While much of our mainstream media debates how many children are out of school in each province, it often overlooks how many students are enrolled in schools and how much are the students learning there.
The quality of education for those who are in school matters because it is they who will become future doctors, engineers, teachers, lawyers, scientists, comptrollers, etc, who will shape our country’s destiny. How well they achieve their dreams and accomplish their goals depends entirely on the formative years of primary education.
Although the detailed result of the 2017 census will give us a more accurate picture of how many school-going children there are, the National Education Management Information System (NEMIS) also gives us an estimate. According to NEMIS reports, between 2007-08 and 2016-17, the total enrolment of students – which includes in public, other public and private institutions, from pre-primary to degree colleges – increased in Punjab, Sindh, Khyber Pakthunkhwa (KP) and Balochistan. But enrolment in public schools varied from province to province.
Punjab’s enrolment in public schools increased from 12.05 million in 2007-08 to 13.02 million students in 2016-17. There was a decrease of approximately five percent, 11.47 million, in 2008-13, during the PML-N-led coalition government. However, during 2013-17, enrolment increased by 11.9 percent. Enrolment in public institutions in urban Punjab has been on the rise. However, it had been going down in rural Punjab during 2012-13, but rapidly rose afterwards.
Sindh’s public school enrolment increased from 4.68 million in 2007-08 to 4.73 million students in 2016-17. There was an increase of 2.2 percent, 4.78 million, during the PPP’s tenure from 2008-13. However, 2013 onwards – also under the PPP government – enrolment went down by one percent, 4.73 million. In rural Sindh, enrolment has gradually increased from 2007-17, which makes up for about two-third of Sindh’s enrolment in public institutions. On the other hand, enrolment has been declining in urban Sindh since 2013.
KP’s public school enrolment increased from 4.08 million in 2007-08 to 5.07 million in 2016-17. The increase was 14 percent, 4.78 million, in 2008-13, during the coalition government of the ANP and PPP. Since then, under the PTI government, enrolment has increased by 6.5 percent, and currently stands at 5.07 million. In rural KP, which makes up for the bulk of KP’s enrolment in public institutions, enrolment consistently increased during 2007-17. Urban KP’s enrolment, on the other hand, has been decreasing in both public and private schools since 2013.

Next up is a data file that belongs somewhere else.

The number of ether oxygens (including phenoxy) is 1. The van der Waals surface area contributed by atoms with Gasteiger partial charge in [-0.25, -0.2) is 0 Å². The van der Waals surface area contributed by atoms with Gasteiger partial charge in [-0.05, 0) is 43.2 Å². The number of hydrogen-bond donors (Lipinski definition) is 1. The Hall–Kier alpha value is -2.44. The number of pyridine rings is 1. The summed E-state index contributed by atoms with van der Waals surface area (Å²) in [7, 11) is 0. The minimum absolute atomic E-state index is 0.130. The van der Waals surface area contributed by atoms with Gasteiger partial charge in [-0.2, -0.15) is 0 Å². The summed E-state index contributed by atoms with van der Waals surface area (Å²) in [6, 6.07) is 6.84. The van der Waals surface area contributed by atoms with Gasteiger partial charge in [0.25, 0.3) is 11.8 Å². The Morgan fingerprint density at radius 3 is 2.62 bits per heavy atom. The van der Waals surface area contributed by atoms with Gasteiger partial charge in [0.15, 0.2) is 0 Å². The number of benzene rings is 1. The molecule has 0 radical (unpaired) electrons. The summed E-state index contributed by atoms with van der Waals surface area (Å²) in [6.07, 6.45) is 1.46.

Balochistan’s public school enrolment decreased from 0.96 million in 2007-08 to 0.94 million in 2016-17. What is interesting is that during 2008-13, under the PPP-led coalition government, enrolment had increased by 14.4 percent, 1.12 million. But since 2013, under the PML-N-led coalition government, enrolment decreased by a massive 19.1 percent, coming down to 0.94 million. Enrolment in both rural and urban Balochistan has been on a sharp decline since 2013.
As far as learning scores are concerned, a National Assessment Report of 2016-17, based on a sample size of 30,000 students of grades 4 and 8, was released. Students of class 4 were tested on Urdu Reading and Writing, and Mathematics, while class 8 students were tested on English Reading and Writing, and Science. The results showed that students of class 4 of Punjab had an average score of 544, Sindh’s had a score of 509, Balochistan’s students scored 485, and KP’s students scored only 462. As for class 8 students, Punjab’s average score was 557, Balochistan was a distant second with a score of 482, Sindh’s score was 467 and KP’s was 457, even worse than Fata’s 465.
The report also showed that schools run by foundations such as the Punjab Education Foundation (PEF) and Sindh Education Foundation (SEF) had scored as good as private schools. However, KP and Balochistan only recently formed education foundations, called the KP Elementary Education Foundation and Balochistan Education Foundation respectively. Both the provinces should expand the foundations so as to make quality of education as good as the PEF and SEF. KP and Balochistan also need to conduct standardised tests for classes 5 and 8, the way Punjab and Sindh have been done for the past five years. This would also help improve the data that is available on learning outcomes at public schools. Sindh needs to expand the biometric verification system, and Balochistan needs to install one to ensure teacher attendance. The system has helped improve teacher attendance in Punjab and KP.
Lastly, on a positive note, since 2013 each of the four provinces has been recruiting teachers on the basis of merit via the National Testing Service (NTS). This should reduce nepotism and streamline the process of recruiting qualified teachers, resulting in more consistent and well-rounded teaching. This could only serve to benefit students’ learning and their grades.
The writer is a freelance contributor.